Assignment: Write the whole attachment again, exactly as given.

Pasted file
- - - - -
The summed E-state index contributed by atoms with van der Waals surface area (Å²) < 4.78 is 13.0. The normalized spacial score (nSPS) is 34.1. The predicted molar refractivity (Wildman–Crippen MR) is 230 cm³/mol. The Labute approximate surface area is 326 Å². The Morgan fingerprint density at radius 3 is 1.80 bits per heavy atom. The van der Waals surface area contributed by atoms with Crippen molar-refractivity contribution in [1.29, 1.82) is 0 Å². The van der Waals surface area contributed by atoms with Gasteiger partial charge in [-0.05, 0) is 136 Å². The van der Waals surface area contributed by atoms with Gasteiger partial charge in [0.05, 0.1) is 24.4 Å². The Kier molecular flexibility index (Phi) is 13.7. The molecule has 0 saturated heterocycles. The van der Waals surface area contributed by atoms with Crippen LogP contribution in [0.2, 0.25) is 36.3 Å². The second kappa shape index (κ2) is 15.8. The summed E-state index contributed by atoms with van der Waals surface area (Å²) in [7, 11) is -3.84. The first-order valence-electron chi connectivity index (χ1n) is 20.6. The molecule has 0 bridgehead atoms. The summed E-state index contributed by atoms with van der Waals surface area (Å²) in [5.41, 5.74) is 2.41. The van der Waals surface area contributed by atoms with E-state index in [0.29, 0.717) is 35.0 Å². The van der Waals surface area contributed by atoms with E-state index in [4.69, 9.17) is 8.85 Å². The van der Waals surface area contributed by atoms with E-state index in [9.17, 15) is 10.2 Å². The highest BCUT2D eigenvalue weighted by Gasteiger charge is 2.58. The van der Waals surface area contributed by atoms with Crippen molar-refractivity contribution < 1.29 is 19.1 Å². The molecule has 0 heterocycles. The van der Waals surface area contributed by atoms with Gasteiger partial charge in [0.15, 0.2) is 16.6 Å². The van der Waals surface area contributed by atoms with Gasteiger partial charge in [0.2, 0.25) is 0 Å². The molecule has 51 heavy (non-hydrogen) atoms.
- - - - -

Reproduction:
The summed E-state index contributed by atoms with van der Waals surface area (Å²) < 4.78 is 13.0. The normalized spacial score (nSPS) is 34.1. The predicted molar refractivity (Wildman–Crippen MR) is 230 cm³/mol. The Labute approximate surface area is 326 Å². The Morgan fingerprint density at radius 3 is 1.80 bits per heavy atom. The van der Waals surface area contributed by atoms with Crippen molar-refractivity contribution in [1.29, 1.82) is 0 Å². The van der Waals surface area contributed by atoms with Gasteiger partial charge in [-0.05, 0) is 136 Å². The van der Waals surface area contributed by atoms with Gasteiger partial charge in [0.05, 0.1) is 24.4 Å². The Kier molecular flexibility index (Phi) is 13.7. The molecule has 0 saturated heterocycles. The van der Waals surface area contributed by atoms with Crippen LogP contribution in [0.2, 0.25) is 36.3 Å². The second kappa shape index (κ2) is 15.8. The summed E-state index contributed by atoms with van der Waals surface area (Å²) in [7, 11) is -3.84. The first-order valence-electron chi connectivity index (χ1n) is 20.6. The molecule has 0 bridgehead atoms. The summed E-state index contributed by atoms with van der Waals surface area (Å²) in [5.41, 5.74) is 2.41. The van der Waals surface area contributed by atoms with E-state index in [0.29, 0.717) is 35.0 Å². The van der Waals surface area contributed by atoms with E-state index in [4.69, 9.17) is 8.85 Å². The van der Waals surface area contributed by atoms with E-state index in [9.17, 15) is 10.2 Å². The highest BCUT2D eigenvalue weighted by Gasteiger charge is 2.58. The van der Waals surface area contributed by atoms with Crippen molar-refractivity contribution < 1.29 is 19.1 Å². The molecule has 0 heterocycles. The van der Waals surface area contributed by atoms with Gasteiger partial charge in [0.15, 0.2) is 16.6 Å². The van der Waals surface area contributed by atoms with Gasteiger partial charge in [0.2, 0.25) is 0 Å². The molecule has 51 heavy (non-hydrogen) atoms.